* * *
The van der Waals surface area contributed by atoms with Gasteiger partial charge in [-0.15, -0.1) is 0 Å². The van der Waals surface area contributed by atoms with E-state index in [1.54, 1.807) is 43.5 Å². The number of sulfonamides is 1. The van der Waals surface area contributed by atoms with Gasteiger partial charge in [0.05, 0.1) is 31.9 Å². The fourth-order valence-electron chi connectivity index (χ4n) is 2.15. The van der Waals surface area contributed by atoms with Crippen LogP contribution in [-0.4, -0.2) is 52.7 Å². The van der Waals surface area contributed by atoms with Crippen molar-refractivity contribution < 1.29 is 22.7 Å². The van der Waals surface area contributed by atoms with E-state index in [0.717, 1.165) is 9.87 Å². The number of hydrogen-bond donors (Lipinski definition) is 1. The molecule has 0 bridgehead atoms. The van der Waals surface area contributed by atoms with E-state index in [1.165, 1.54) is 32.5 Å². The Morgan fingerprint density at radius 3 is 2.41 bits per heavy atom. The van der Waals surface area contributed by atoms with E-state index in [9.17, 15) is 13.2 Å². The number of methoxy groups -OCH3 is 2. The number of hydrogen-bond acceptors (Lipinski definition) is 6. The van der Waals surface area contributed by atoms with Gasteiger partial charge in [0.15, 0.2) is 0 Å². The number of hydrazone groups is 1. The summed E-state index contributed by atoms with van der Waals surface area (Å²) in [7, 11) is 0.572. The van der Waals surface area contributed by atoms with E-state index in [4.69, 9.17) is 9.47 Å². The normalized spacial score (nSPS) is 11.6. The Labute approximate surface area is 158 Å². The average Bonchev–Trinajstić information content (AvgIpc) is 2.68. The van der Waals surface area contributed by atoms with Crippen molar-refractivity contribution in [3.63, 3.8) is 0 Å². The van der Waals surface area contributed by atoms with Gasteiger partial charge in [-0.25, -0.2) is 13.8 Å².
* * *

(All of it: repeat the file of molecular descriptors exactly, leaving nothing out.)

The van der Waals surface area contributed by atoms with Gasteiger partial charge in [-0.15, -0.1) is 0 Å². The van der Waals surface area contributed by atoms with E-state index in [1.54, 1.807) is 43.5 Å². The number of sulfonamides is 1. The van der Waals surface area contributed by atoms with Gasteiger partial charge in [0.05, 0.1) is 31.9 Å². The fourth-order valence-electron chi connectivity index (χ4n) is 2.15. The van der Waals surface area contributed by atoms with Crippen LogP contribution in [-0.4, -0.2) is 52.7 Å². The van der Waals surface area contributed by atoms with Crippen molar-refractivity contribution < 1.29 is 22.7 Å². The van der Waals surface area contributed by atoms with E-state index in [0.717, 1.165) is 9.87 Å². The number of hydrogen-bond donors (Lipinski definition) is 1. The molecule has 0 bridgehead atoms. The van der Waals surface area contributed by atoms with E-state index in [1.165, 1.54) is 32.5 Å². The Morgan fingerprint density at radius 3 is 2.41 bits per heavy atom. The van der Waals surface area contributed by atoms with E-state index in [9.17, 15) is 13.2 Å². The number of methoxy groups -OCH3 is 2. The number of hydrogen-bond acceptors (Lipinski definition) is 6. The van der Waals surface area contributed by atoms with Gasteiger partial charge in [0.15, 0.2) is 0 Å². The number of hydrazone groups is 1. The summed E-state index contributed by atoms with van der Waals surface area (Å²) in [7, 11) is 0.572. The van der Waals surface area contributed by atoms with E-state index in [4.69, 9.17) is 9.47 Å². The normalized spacial score (nSPS) is 11.6. The Labute approximate surface area is 158 Å². The average Bonchev–Trinajstić information content (AvgIpc) is 2.68. The van der Waals surface area contributed by atoms with Crippen molar-refractivity contribution in [3.63, 3.8) is 0 Å². The van der Waals surface area contributed by atoms with Gasteiger partial charge in [-0.25, -0.2) is 13.8 Å².